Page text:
The largest series of CHRPE demonstrated that these lesions can have benign growth with enlargement of basal dimensions over time.20 Rarely, CHRPE lesions can be associated with an RPE adenoma/adenocarcinoma, that appears as an elevated nodule in the context of CHRPE.20,21 Key clinical features distinguishing CHRPE from other pigmented choroidal lesions include lack of measurable thickness, dark pigmentation of the lesion and the presence of lacunae.20 FAF of CHRPE shows hypoauto-fluorescence of the lesion, with most lacunae demonstrating isoauto-fluorescence (Figure 3, B). OCT is helpful in confirming that the lesion is located in the RPE, demonstrated by thickening of the RPE, thinning/disorganization of the overlying neurosensory retina and an underlying choroid that is thin or normal in thickness.22,23 In areas of lacunae, OCT shows absence of RPE, allowing an increased transmission signal (Figure 3, D). Given the benign nature of CHRPE, these lesions are routinely observed. 


Peripheral Exudative Hemorrhagic Chorioretinopathy 

Peripheral exudative hemorrhagic chorioretinopathy (PEHCR) goes by a number of names, including extramacular disciform lesion and peripheral disciform pseudotumor. It’s characterized by hemorrhagic retinal degeneration, most commonly affecting the temporal, peripheral retina.24-26 While numerous descriptions of the disease process have been published in the literature, the term PEHCR was coined by Wills Eye’s William
Annesley Jr., MD, in 1980.25 In a series of “pseudomelanomas,” PEHCR was the second most frequent lesion referred for choroidal melanoma, behind choroidal nevi.27 PEHCR can manifest in a myriad of ways, but the presentation that most mimics choroidal melanomas is a focal pigmented elevated peripheral lesion. Choroidal melanoma was the referring diagnosis in 99 and 41 percent of cases ultimately diagnosed as PEHCR at an ocular oncology tertiary referral center and a series of non-ocular oncology practices, respectively, reinforcing the diagnostic uncertainty.24,26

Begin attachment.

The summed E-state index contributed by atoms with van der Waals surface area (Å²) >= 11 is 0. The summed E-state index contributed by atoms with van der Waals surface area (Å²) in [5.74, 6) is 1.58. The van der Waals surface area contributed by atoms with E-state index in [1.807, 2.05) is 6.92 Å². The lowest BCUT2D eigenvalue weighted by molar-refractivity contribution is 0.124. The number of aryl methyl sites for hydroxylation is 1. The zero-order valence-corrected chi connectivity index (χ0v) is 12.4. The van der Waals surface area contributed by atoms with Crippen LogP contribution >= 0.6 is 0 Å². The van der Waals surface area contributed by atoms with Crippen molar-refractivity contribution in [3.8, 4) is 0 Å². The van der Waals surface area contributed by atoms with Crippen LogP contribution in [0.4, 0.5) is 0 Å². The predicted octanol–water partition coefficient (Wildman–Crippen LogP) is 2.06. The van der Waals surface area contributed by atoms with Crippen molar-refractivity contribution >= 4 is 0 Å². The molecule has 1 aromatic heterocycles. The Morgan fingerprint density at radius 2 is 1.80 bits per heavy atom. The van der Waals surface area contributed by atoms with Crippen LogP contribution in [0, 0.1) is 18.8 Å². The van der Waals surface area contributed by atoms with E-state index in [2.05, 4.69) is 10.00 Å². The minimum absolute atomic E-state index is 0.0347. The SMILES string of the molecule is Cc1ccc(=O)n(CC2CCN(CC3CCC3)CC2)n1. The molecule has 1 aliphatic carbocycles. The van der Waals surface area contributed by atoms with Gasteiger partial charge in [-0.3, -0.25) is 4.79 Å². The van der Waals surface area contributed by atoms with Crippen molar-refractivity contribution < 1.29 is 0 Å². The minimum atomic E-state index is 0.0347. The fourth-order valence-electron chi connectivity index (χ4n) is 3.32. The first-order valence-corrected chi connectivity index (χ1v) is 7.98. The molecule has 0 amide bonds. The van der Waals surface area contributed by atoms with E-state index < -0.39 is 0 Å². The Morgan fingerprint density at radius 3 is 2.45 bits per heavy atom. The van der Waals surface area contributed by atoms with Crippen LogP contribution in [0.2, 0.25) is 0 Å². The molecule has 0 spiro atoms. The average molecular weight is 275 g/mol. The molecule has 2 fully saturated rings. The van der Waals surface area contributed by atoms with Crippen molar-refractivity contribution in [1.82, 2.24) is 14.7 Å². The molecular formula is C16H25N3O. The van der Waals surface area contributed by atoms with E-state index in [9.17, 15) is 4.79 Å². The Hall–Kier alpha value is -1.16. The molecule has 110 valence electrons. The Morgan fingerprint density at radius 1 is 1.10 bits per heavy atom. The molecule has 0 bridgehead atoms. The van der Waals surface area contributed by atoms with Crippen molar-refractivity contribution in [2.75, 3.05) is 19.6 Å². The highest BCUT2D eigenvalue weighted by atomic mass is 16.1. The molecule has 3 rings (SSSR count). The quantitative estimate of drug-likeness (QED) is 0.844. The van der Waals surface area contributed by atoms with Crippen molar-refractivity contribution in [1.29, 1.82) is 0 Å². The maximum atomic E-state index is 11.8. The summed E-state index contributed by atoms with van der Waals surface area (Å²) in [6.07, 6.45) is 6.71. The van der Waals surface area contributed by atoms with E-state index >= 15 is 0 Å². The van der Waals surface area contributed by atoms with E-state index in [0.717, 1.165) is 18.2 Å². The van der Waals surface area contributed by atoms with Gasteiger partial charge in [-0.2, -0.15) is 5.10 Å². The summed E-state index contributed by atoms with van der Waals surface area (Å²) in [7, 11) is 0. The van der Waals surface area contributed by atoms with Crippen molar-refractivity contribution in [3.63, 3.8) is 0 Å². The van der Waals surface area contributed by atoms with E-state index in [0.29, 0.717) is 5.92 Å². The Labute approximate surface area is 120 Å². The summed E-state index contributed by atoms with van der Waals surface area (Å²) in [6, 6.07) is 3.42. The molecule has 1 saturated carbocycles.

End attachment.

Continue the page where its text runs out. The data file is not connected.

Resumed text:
Figure 4. Ultra-widefield fundus photograph showing a multilobular pigmented lesion in the inferotemporal periphery consistent with peripheral exudative hemorrhagic chorioretinopathy (PEHCR), in a patient on apixaban and clopidogrel (A). B-scan ultrasonography of the lesion demonstrates a multilobular lesion with an irregular surface and heterogeneous internal reflectivity (B). Enhanced-depth imaging optical coherence tomography at the posterior margin of the lesion shows hyperreflectivity in the subretinal space consistent with subretinal hemorrhage (C-D). 

PEHCR most commonly presents in the seventh and eighth decades of life, occurs in Caucasians in the vast majority of cases, and has a female predominance.24,26,28 Clinically, PEHCR presents as a focal hemorrhagic lesion, or with more diffuse exudation and/or hemorrhage (Figure 4, A). Vitreous, subretinal and sub-RPE hemorrhage can occur with PEHCR, and active simultaneous, bilateral disease occurs in 21 to 43 percent of cases.24,26,28,29 This may be an underestimation of the actual prevalence of bilateral disease, as patients may have chorioretinal pigmentary changes in the “uninvolved” eye, indicative of previous active disease. Bilaterality is an important distinguishing feature of PEHCR, as bilateral choroidal melanoma is incredibly rare.28 When present, exudation near the lesion is another distinguishing feature of PEHCR, as choroidal melanoma isn’t typically associated with exudation prior to treatment. A medical history, review of systems and medication evaluation can be helpful in obtaining a diagnosis, as 9 to 44 percent of people with PEHCR are on anticoagulation.24,26 Close observation may be another helpful diagnostic tool as lesion regression or stability occurs without intervention in nearly 90 percent of cases.24

On indocyanine green angiography, peripheral polypoidal dilations are common.26,28,29 On fluorescein angiography, hypofluorescence from blockage is often seen secondary to hemorrhage. Late irregular hyperfluorescence is also common while obvious CNVMs are less frequently visualized. 24,26,29 Studies of OCT features in PEHCR demonstrate the presence of pigment epithelial detachments in many cases and have also shown increased choroidal thickness temporal to the fovea compared to control eyes.28,30 Peripheral OCT of the posterior border of the lesion can also be helpful if visualization is sufficient to localize the lesion to the subretinal or sub-RPE space (Figure 4D).28 On B-scan ultrasonography, the average thickness of PEHCR lesions is around 3 mm, and the lesions may demonstrate a multilobulated, dome, plateau or irregular shape (Figure 4B).24,29 PEHCR lesions don’t exhibit spontaneous vascular pulsations and often have heterogenous internal acoustic characteristics.26 In the setting of significant hemorrhage preventing visualization of the lesion, repeat ultrasonography is critical to rule out increased lesion thickness and a mushroom configuration suggestive of a melanoma. 


Choroidal Melanocytosis 

Choroidal melanocytosis is a congenital hyperpigmentation of the choroid that most commonly presents as a unilateral sectoral or diffuse hyperpigmentation.31 Choroidal melanocytosis can occur in isolation or in association with ocular/oculodermal melanocytosis.31-33